In addition to their consulting fee and fixed costs, the contract entitled PCI to reimbursement of costs directly incurred in the course of performance. Reimbursement was to be made through the submission of monthly vouchers to MPC. Once verified and approved, the vouchers were transmitted to AID, which authorized payment from the U.S. Treasury directly to PCI in Washington, D.C. The contract provided that "financing of these services and other costs will be subject to the availability of funds to USAID for this purpose" and "that USAID may, from time to time, exercise [certain] approval rights" including "the right to approve the terms of this Contract, the Contractor, and any or all . . . specifications . . . related to this Contract and the Project of which it is part." Articles III, IV C., Exhibit B to Bolivia's Memorandum in Support of Motion for Relief From Judgment by Default and for Dismissal.

 Performance of the contract proceeded smoothly until May 1981, when AID informed MPC that it would discontinue funding of the contract, apparently because PCI had come under investigation by AID's Inspector General and by the Justice Department. On May 21, 1981, MPC advised PCI of the termination of the contract.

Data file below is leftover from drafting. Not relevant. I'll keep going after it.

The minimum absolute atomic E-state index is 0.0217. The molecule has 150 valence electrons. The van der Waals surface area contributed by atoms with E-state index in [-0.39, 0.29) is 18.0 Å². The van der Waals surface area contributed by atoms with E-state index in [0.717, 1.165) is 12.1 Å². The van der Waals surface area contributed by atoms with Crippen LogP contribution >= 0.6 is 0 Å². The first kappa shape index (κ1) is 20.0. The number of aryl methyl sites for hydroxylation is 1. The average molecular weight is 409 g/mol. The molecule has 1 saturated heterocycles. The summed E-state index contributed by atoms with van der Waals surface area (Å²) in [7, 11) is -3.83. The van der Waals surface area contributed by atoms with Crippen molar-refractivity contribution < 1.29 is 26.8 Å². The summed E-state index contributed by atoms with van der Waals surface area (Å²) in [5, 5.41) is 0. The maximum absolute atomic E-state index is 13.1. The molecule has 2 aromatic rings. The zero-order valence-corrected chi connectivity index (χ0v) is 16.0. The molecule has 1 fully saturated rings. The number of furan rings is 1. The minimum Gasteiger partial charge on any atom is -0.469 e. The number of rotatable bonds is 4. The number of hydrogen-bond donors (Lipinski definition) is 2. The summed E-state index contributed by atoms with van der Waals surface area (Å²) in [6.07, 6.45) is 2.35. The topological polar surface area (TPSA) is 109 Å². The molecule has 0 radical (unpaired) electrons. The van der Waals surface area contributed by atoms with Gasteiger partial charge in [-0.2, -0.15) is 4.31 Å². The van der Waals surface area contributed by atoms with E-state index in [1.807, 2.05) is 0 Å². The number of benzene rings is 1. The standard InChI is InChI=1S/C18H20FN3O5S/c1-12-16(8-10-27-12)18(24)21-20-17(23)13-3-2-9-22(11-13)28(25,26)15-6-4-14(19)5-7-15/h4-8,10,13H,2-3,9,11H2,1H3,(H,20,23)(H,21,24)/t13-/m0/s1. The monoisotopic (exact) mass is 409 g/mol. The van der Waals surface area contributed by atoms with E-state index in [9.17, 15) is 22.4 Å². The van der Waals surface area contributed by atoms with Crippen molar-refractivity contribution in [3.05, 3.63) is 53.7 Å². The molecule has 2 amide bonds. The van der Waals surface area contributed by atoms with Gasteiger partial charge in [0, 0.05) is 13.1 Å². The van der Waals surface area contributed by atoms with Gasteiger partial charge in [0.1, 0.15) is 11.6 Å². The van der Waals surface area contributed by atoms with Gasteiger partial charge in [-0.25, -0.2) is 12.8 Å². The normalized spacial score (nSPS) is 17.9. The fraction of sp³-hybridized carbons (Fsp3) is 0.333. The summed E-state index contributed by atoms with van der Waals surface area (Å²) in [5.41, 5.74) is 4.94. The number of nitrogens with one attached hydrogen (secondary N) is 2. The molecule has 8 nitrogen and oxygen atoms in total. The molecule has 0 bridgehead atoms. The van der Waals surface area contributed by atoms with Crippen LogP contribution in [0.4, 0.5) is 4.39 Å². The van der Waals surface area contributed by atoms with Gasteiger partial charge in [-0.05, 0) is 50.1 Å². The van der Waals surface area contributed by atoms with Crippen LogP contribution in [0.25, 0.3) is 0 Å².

PCI's complaint, filed December 30, 1982, alleged that Bolivia had breached the contract by failing to comply with its termination provisions. Specifically, PCI claimed that Bolivia gave inadequate notice of termination, failed to honor a properly submitted "termination claim" voucher, and wrongfully revoked its earlier approval of two PCI vouchers which had not yet been paid by the U.S. Treasury.

 Although Bolivia acknowledged service of the complaint, it took no action in defense of the suit. On July 28, 1983, in strict compliance with the provisions of the Foreign Sovereign Immunities Act ("FSIA" or "the Act") governing the award of default judgments against foreign states, 28 U.S.C. § 1608(e) (1982), the Court entered its judgment. Bolivia did not appeal. On October 12, 1984, after determining that a reasonable period of time had elapsed following the entry of judgment, 28 U.S.C. § 1610(c) (1982), the Court issued attachments to the National Bank of Washington and Riggs National Bank against Bolivian embassy accounts. The embassy filed letters of protest four days later, and finally, on November 14, 1984, counsel appeared on behalf of Bolivia.